With the Boston Bruins’ swift exit from the 2017 NHL Playoffs, some changes can be expected. After missing the playoffs two years in a row, qualifying for the postseason wasn’t a bad outcome for this 2016-17 season. The goal the for the 2017-18 campaign, however, should be to make a run for the Cup. With that comes a number of changes to the Bruins over the offseason.
The Bruins need a top-six winger. This past season, David Pastrnak saw most of his playing time alongside Brad Marchand and Patrice Bergeron – a solid first line, especially when you consider that Pastrnak will only improve over the years.
For a second line, the Bruins are left with David Backes and David Krejci. If a sniper was acquired on either wing, the Bruins could fully capitalize on Krejci’s playmaking abilities; something they have failed to do in past years. Backes’ physical play and presence in front of the net would give the line another way of scoring.
A player fitting that description would likely cost a combination of picks and players. Luckily, there seems to be a number of Bruins that management is willing to part with.
Trade Block: Ryan Spooner
While Spooner played in 78 games for the Bruins during the 2016-17 season, he was scratched during Games 5 and 6 of the series against Ottawa. The 25-year-old center ended the season with 39 points, which, considering his role on the Bruins power play, could have been better. On a Boston roster that is significantly heavy at the center position, Ryan Spooner is the odd man out entering this offseason.
As the 45th overall selection in the 2010 NHL Entry Draft, Spooner has proven to be an average skater at best. While he is fast and able to move the puck, his lack of defensive skills hurts him. His role on the Bruins has remained that of a third line center, a position the Bruins can fill within the system or resorting to Free Agency.
Riley Nash will likely return as the Bruins’ fourth-line center with his affordable cap hit of just $900,000 while coming up the pike is Jakob Forsbacka Karlsson. Forsbacka Karlsson, age 20, scored 33 points in 39 games with Boston University this past season, while scoring 30 points in 29 games the season before. He will see some playing time at the NHL level next season, though most likely not in a permanent role unless he catches fire.
Spooner is a Restricted Free Agent. The Bruins have the option of signing him, taking the compensation of someone else signing him, or trading his rights to another team. The latter may be the best option on the table, considering Spooner’s potential worth to a team lacking young centers with playmaking abilities.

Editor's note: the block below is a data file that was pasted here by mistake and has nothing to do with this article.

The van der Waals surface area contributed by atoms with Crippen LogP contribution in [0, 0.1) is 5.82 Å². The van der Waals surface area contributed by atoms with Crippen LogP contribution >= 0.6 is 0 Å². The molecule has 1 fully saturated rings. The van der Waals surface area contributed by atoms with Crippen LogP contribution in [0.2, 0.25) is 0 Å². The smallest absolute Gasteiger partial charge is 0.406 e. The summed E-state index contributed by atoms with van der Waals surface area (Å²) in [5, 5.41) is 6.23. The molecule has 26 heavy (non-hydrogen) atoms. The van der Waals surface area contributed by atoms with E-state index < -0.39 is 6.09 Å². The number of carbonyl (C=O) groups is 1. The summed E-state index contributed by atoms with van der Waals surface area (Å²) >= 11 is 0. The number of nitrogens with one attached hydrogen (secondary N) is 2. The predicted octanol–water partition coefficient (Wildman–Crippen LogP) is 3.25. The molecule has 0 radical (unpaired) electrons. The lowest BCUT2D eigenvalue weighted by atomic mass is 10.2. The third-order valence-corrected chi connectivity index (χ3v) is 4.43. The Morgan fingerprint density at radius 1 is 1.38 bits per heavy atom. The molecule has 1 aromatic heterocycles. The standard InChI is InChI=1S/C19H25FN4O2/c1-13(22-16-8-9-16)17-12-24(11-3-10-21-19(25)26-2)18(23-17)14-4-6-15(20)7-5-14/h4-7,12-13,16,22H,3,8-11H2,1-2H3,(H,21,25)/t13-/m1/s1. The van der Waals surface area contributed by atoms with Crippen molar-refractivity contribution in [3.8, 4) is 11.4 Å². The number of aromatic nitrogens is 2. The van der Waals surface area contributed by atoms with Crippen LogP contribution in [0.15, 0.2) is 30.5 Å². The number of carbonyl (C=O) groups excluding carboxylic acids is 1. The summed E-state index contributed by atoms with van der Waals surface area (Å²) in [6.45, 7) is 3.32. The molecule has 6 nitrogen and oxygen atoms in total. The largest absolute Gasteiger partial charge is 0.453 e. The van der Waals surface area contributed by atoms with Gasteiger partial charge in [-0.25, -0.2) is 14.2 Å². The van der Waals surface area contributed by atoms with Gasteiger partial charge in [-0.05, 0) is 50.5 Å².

Trade Block: Adam McQuaid
Adam McQuaid, like Spooner, may be the odd man out this offseason. The Bruins could see a top-four of Zdeno Chara, Torey Krug, Brandon Carlo, and Charlie McAvoy on the back end next season. The remaining defensive pairing remains in question with Colin Miller, Joe Morrow, Kevan Miller, and McQuaid all jostling for playing time.
Colin Miller proved to be a great addition to the club during the 2016-17 season, and will likely be a daily starter. Joe Morrow has yet to play a full season in the NHL, and if re-signed, will likely fill the role of a depth defenseman as he has in years past. If not, the Bruins could potentially trade his rights to another team.
That leaves Kevan Miller and McQuaid as candidates to fill out the roster, and this writer would lean toward Miller. While both play a similar game – tough, rugged, and defense-first – Miller seems to be the most consistent, while being a year younger and under a longer contract.
While McQuaid played in 77 games this season, he only scored 10 points while averaging 18:05 per game. With a cap hit of $2.7 million, the 30-year-old is a moveable piece.
Matt Beleskey & Jimmy Hayes
Two of Boston’s most recent acquisitions have not played up to snuff. While Beleskey produced just eight points in 49 games, Hayes scored only five points in 58 games this season.
Their cap hits of $3.8 million and $2.3 million respectively would be hard to move according to their stats. One resolution is using them to fill out Boston’s bottom-six forwards.
If Boston was keen on trading the two players, however, Beleskey and Hayes could be piled on to a deal with Spooner for a top-six winger.
With Chara’s cap hit dropping by almost $3 million next season, the Bruins could make a big splash in Free Agency to fill their needs. That would be a likely route for the Bruins to fill out their bottom-six forwards if Hayes and Beleskey were sent packing. If the Free Agency pool is thick this year, Boston could potentially land a top-six forward in that fashion as well.
Boston Bruins General Manager Don Sweeney has a number of directions he could take the team this offseason. Whichever way he leads the team moves need to be made, and the Bruins will likely look a little different next season.
I cover the Boston Bruins and NCAA Hockey here at The Hockey Writers. Born and raised 10 miles north of Boston, I developed a love for the game of ice hockey at a very young age. There’s really nothing better than this sport, though steak is a close second.